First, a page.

On March 31, Vestager met with Treasury Secretary Janet Yellen to discuss U.S. “implementation of the Inflation Reduction Act and the European Union’s Green Deal Industrial Plan, developments in the international financial system, and the Clean Energy Incentives Dialogue,” said a Treasury release.
On March 29, Vestager met with Commerce Secretary Gina Raimondo to discuss “areas of mutual interest to the transatlantic commercial relationship” such as “collaboration within the U.S.-EU Trade and Technology Council (TTC) including on AI, critical and emerging technologies, the digital economy, and semiconductor supply chains,” said a Commerce release. They discussed “their goals for the upcoming TTC Ministerial taking place in Sweden in May. Secretary Raimondo highlighted progress on semiconductor cooperation and artificial intelligence.”
Judge rules for FTC vs. Surescripts on market definition and monopoly power, refers parties to mediation. A U.S. district judge on March 30 granted an FTC motion for summary judgment on market definition and monopoly power, in an antitrust case against health information technology company Surescripts over its loyalty pricing contracts and other practices. The judge also found the case is not moot, deferred ruling on Surescripts’ motion for summary judgment, and referred the parties to a magistrate judge for mediation on remaining issues.
In 2010, Surescripts began offering loyalty pricing contracts “to its customers in the electronic prescription routing and eligibility markets, complementary markets collectively known as ‘e-prescribing,’” wrote Judge John Bates of the U.S. District for the District of Columbia in his opinion (order) The FTC sued Surescripts alleging two violations of Sherman Act Section 2—one in the electronic routing market and another in the electronic eligibility market—“through its loyalty pricing contracts and other allegedly anticompetitive conduct in both markets,” he noted.
Surescripts sought total summary judgment on both claims, while the FTC sought partial summary judgment on two issues: that “(1) the relevant markets in this case are the U.S. markets for [electronic] routing and [electronic] eligibility; and (2) Surescripts has possessed monopoly power in both markets since 2010.”
Surescripts’ two-sided platform connects players in the electronic prescription routing and eligibility markets. Before such e-prescribing, “the transmission of routing and eligibility information occurred only by other means, such as by paper, fax, or phone,” or “analog methods,” wrote Bates. The “central dispute is whether the relevant markets include both electronic and analog methods of routing and eligibility, or whether those should be treated as separate markets.” All the record evidence “tends to support that analog methods are not legitimate substitutes for electronic routing and eligibility,” and “that electronic routing and eligibility are thus distinct markets,” he concluded.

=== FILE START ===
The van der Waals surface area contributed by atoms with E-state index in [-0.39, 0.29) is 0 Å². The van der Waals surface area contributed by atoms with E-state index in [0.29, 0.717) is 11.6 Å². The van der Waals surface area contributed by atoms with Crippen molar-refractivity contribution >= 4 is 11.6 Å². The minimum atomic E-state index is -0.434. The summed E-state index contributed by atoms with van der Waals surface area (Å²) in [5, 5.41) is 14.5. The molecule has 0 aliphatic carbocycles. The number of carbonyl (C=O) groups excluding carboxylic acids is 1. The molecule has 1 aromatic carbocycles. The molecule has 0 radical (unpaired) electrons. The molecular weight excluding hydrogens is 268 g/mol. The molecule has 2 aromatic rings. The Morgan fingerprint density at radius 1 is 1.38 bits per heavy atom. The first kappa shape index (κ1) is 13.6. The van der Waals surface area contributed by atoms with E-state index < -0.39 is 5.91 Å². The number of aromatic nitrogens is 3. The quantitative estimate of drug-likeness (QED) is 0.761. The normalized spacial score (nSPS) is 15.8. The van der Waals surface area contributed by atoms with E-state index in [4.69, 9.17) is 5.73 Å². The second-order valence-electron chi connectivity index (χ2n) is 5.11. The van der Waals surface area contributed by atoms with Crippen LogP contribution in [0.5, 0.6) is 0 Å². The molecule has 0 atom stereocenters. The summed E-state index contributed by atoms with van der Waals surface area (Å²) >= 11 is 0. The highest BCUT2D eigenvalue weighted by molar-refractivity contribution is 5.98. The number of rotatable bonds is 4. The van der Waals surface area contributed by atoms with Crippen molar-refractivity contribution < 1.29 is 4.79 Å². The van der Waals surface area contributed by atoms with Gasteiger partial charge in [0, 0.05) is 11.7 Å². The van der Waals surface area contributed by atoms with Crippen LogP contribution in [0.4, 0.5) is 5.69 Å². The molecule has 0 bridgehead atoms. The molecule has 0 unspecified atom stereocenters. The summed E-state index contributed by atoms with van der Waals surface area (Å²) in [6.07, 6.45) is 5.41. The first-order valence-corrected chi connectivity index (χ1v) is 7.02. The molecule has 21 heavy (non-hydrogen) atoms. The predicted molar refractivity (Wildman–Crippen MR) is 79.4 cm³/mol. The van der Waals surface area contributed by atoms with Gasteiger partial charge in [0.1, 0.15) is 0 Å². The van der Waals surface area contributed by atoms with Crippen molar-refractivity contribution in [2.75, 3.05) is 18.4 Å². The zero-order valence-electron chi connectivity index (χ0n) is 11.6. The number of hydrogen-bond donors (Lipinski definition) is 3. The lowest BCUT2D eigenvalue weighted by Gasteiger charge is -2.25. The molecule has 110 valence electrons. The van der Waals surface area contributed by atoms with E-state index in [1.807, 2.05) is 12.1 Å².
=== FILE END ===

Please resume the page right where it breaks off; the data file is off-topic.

“The undisputed facts are sufficient” to rule “in the FTC’s favor on monopoly power,” Bates wrote. “The Court is unaware of, and Surescripts was unable to point the Court to, any antitrust case in which a defendant with a 95% share of the relevant market did not hold monopoly power.”
Surescripts also argued the case was moot because it had ceased its loyalty pricing program, but the FTC’s argued a decision wasn’t ripe, in part because the loyalty program hadn’t fully ended. The “Court determines that the case is not moot at this juncture and will grant the FTC’s motion for partial summary judgment and reserve decision on Surescripts’s motion for summary judgment,” Bates concluded. “[T]he only remaining issue in this case is whether Surescripts’s loyalty pricing or other conduct has caused anticompetitive effects in the electronic routing and electronic eligibility markets. The Court will refer the parties to mediation.”
The FTC’s “complaint relies on significant factual errors about Surescripts’ business and mischaracterizations about the economic realities of the e-prescribing market,” emailed Surescripts. “We stand by our motion for summary judgment based on the facts and merits of the case. We also welcome mediation to resolve the case and remain focused on our customers who make up the Surescripts Network Alliance and ultimately the patients they serve.”
The FTC didn’t immediately respond to Capitol Forum queries.
Lee, Klobuchar, others unveil bill targeting digital ad platform conflicts of interest. Senate Judiciary Committee antitrust subcommittee Ranking Member Mike Lee (R-UT), Chair Amy Klobuchar (D-MN), Judiciary Ranking Member Lyndsey Graham (R-SC) and eight others introduced the Advertising Middlemen Endangering Rigorous Internet Competition Accountability (AMERICA) Act. The bill would seek to restore and protect digital advertising competition “by eliminating conflicts of interest that have allowed the leading platforms in the market to manipulate ad auctions and impose monopoly rents on a broad swath of the American economy,” said a Lee release March 30.
“Companies like Google and Facebook have been able to exploit their unprecedented troves of detailed user data to obtain vice grip-like control over digital advertising, amassing power on every side of the market and using it to block competition and take advantage of their customers,” said Lee. “The conflicts of interest are so glaring that one Google employee described Google’s ad business as being like ‘if Goldman or Citibank owned the NYSE.’”